Best Defense

Thomas E. Ricks' daily take on national security.

‘Moment of Battle’: An old school approach to military history, but still fun

Lately I’ve been dipping into parts of Moment of Battle: The 20 Clashes that Changed the World, by James Lacey and Williamson Murray, who is co-author of one of my favorite books about World War II. It’s an old school approach — decisive battles and great men. But it is even more anachronistic than that, ...

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Wikimedia

Lately I've been dipping into parts of Moment of Battle: The 20 Clashes that Changed the World, by James Lacey and Williamson Murray, who is co-author of one of my favorite books about World War II.

It's an old school approach -- decisive battles and great men. But it is even more anachronistic than that, because it really is about the battles that shaped the modern West. Of the 20 globe-molding clashes, eight involve the English, and five involve the Americans. Apparently, China, South America, and Africa never had a decisive battle worth including (except for Romans fighting in Mediterranean Africa). South Asia, too, except for Dien Bien Phu.

That aside, it is fun to read, partly for battles about which I know nothing (Yarmuk, Zama), and partly for new takes on familiar fights. Things I didn't know about the Battle of Britain include that pilots flying for the U.K. did up to five combat sorties a day. Also, the leading ace of the battle was not British, but a Czech named Josef Frantisek. He shot down a total of 40 German aircraft before being killed on Oct. 8, 1940. Other foreigners flying for the RAF included 141 Poles, 129 New Zealanders, 90 Canadians, 87 other Czechs, and 7 Americans, only one of whom survived World War II.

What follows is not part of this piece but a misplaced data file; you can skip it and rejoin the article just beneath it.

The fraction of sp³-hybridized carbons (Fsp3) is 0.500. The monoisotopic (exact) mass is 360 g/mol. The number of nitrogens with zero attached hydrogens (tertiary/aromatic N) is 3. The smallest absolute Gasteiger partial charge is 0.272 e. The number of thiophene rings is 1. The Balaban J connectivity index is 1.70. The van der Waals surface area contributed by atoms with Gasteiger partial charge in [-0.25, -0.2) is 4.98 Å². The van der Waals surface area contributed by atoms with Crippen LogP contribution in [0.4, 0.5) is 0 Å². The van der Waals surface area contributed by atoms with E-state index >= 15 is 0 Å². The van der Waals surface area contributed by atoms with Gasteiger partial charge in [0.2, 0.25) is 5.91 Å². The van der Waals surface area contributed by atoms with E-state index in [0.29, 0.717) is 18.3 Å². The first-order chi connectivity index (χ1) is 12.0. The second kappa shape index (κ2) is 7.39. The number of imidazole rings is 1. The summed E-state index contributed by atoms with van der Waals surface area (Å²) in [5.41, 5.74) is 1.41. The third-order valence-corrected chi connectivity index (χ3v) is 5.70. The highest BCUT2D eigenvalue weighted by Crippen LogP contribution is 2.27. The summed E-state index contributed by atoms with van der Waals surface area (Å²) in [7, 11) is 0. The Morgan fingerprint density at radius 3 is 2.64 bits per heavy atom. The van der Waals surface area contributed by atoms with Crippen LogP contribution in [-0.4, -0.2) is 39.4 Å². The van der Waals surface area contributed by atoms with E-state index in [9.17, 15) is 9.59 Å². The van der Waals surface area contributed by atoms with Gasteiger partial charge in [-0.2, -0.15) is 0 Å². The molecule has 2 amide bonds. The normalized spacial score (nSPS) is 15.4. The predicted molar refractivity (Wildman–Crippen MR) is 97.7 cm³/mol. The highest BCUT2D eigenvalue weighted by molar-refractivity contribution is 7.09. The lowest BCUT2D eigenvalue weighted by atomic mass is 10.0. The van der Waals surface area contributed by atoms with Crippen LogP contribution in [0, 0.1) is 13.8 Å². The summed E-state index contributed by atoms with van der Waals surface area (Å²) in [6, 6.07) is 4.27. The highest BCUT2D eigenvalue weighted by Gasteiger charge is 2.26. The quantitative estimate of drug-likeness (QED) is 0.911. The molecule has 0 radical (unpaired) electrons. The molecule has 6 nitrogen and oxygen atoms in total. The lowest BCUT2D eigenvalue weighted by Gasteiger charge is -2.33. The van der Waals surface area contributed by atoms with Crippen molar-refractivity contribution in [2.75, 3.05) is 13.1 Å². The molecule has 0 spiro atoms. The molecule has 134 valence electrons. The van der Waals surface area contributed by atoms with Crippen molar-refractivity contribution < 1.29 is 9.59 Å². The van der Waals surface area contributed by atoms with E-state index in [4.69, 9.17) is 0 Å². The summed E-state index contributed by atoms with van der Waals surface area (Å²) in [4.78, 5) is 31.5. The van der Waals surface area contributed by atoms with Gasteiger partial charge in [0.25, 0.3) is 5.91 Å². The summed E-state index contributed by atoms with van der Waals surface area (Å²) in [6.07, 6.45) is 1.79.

Lately I’ve been dipping into parts of Moment of Battle: The 20 Clashes that Changed the World, by James Lacey and Williamson Murray, who is co-author of one of my favorite books about World War II.

It’s an old school approach — decisive battles and great men. But it is even more anachronistic than that, because it really is about the battles that shaped the modern West. Of the 20 globe-molding clashes, eight involve the English, and five involve the Americans. Apparently, China, South America, and Africa never had a decisive battle worth including (except for Romans fighting in Mediterranean Africa). South Asia, too, except for Dien Bien Phu.

That aside, it is fun to read, partly for battles about which I know nothing (Yarmuk, Zama), and partly for new takes on familiar fights. Things I didn’t know about the Battle of Britain include that pilots flying for the U.K. did up to five combat sorties a day. Also, the leading ace of the battle was not British, but a Czech named Josef Frantisek. He shot down a total of 40 German aircraft before being killed on Oct. 8, 1940. Other foreigners flying for the RAF included 141 Poles, 129 New Zealanders, 90 Canadians, 87 other Czechs, and 7 Americans, only one of whom survived World War II.

Still, this book makes me think there is a good follow-up book to be done: Twenty Non-Western Battles that Helped Shape the World. What battles would such a book cover? Bonus points for clashes that don’t include Western powers.

Bonus oddity: The jacket cover was designed by one Carlos Beltran. Busy guy!

Thomas E. Ricks covered the U.S. military from 1991 to 2008 for the Wall Street Journal and then the Washington Post. He can be reached at ricksblogcomment@gmail.com. Twitter: @tomricks1

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